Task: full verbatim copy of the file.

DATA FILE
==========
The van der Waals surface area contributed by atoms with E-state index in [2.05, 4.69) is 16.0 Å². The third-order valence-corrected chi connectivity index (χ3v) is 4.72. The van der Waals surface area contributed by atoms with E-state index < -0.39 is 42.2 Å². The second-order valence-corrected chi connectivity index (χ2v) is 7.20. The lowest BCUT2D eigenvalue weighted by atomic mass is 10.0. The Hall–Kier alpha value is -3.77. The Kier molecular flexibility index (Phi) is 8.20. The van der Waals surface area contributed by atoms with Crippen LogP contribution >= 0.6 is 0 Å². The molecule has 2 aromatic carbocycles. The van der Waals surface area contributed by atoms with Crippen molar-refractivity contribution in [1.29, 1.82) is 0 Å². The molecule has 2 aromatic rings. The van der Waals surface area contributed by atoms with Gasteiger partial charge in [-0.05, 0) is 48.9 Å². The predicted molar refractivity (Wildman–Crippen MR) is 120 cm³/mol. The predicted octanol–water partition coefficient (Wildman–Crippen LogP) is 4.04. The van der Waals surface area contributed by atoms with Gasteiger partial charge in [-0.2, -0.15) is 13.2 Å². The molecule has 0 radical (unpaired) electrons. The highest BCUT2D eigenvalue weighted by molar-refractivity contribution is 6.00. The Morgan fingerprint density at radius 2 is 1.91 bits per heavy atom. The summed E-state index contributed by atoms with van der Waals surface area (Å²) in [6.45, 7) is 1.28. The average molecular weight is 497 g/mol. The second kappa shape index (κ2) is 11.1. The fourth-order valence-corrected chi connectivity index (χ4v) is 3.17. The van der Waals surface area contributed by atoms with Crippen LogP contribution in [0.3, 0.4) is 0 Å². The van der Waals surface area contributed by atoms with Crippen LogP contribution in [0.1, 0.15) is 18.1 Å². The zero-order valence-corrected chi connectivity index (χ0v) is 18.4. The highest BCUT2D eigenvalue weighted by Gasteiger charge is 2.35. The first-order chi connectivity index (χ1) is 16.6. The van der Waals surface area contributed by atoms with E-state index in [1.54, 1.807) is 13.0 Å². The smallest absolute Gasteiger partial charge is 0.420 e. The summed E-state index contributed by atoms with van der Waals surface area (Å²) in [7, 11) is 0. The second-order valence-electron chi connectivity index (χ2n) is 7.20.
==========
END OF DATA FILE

The van der Waals surface area contributed by atoms with E-state index in [2.05, 4.69) is 16.0 Å². The third-order valence-corrected chi connectivity index (χ3v) is 4.72. The van der Waals surface area contributed by atoms with E-state index < -0.39 is 42.2 Å². The second-order valence-corrected chi connectivity index (χ2v) is 7.20. The lowest BCUT2D eigenvalue weighted by atomic mass is 10.0. The Hall–Kier alpha value is -3.77. The Kier molecular flexibility index (Phi) is 8.20. The van der Waals surface area contributed by atoms with Crippen LogP contribution >= 0.6 is 0 Å². The molecule has 2 aromatic carbocycles. The van der Waals surface area contributed by atoms with Crippen molar-refractivity contribution in [1.29, 1.82) is 0 Å². The molecule has 2 aromatic rings. The van der Waals surface area contributed by atoms with Gasteiger partial charge in [-0.05, 0) is 48.9 Å². The predicted molar refractivity (Wildman–Crippen MR) is 120 cm³/mol. The predicted octanol–water partition coefficient (Wildman–Crippen LogP) is 4.04. The van der Waals surface area contributed by atoms with Gasteiger partial charge in [-0.2, -0.15) is 13.2 Å². The molecule has 0 radical (unpaired) electrons. The highest BCUT2D eigenvalue weighted by molar-refractivity contribution is 6.00. The Morgan fingerprint density at radius 2 is 1.91 bits per heavy atom. The summed E-state index contributed by atoms with van der Waals surface area (Å²) in [6.45, 7) is 1.28. The average molecular weight is 497 g/mol. The second kappa shape index (κ2) is 11.1. The fourth-order valence-corrected chi connectivity index (χ4v) is 3.17. The van der Waals surface area contributed by atoms with Crippen LogP contribution in [0.3, 0.4) is 0 Å². The van der Waals surface area contributed by atoms with Crippen LogP contribution in [0.1, 0.15) is 18.1 Å². The zero-order valence-corrected chi connectivity index (χ0v) is 18.4. The highest BCUT2D eigenvalue weighted by Gasteiger charge is 2.35. The first-order chi connectivity index (χ1) is 16.6. The van der Waals surface area contributed by atoms with E-state index in [1.54, 1.807) is 13.0 Å². The smallest absolute Gasteiger partial charge is 0.420 e. The summed E-state index contributed by atoms with van der Waals surface area (Å²) in [7, 11) is 0. The second-order valence-electron chi connectivity index (χ2n) is 7.20.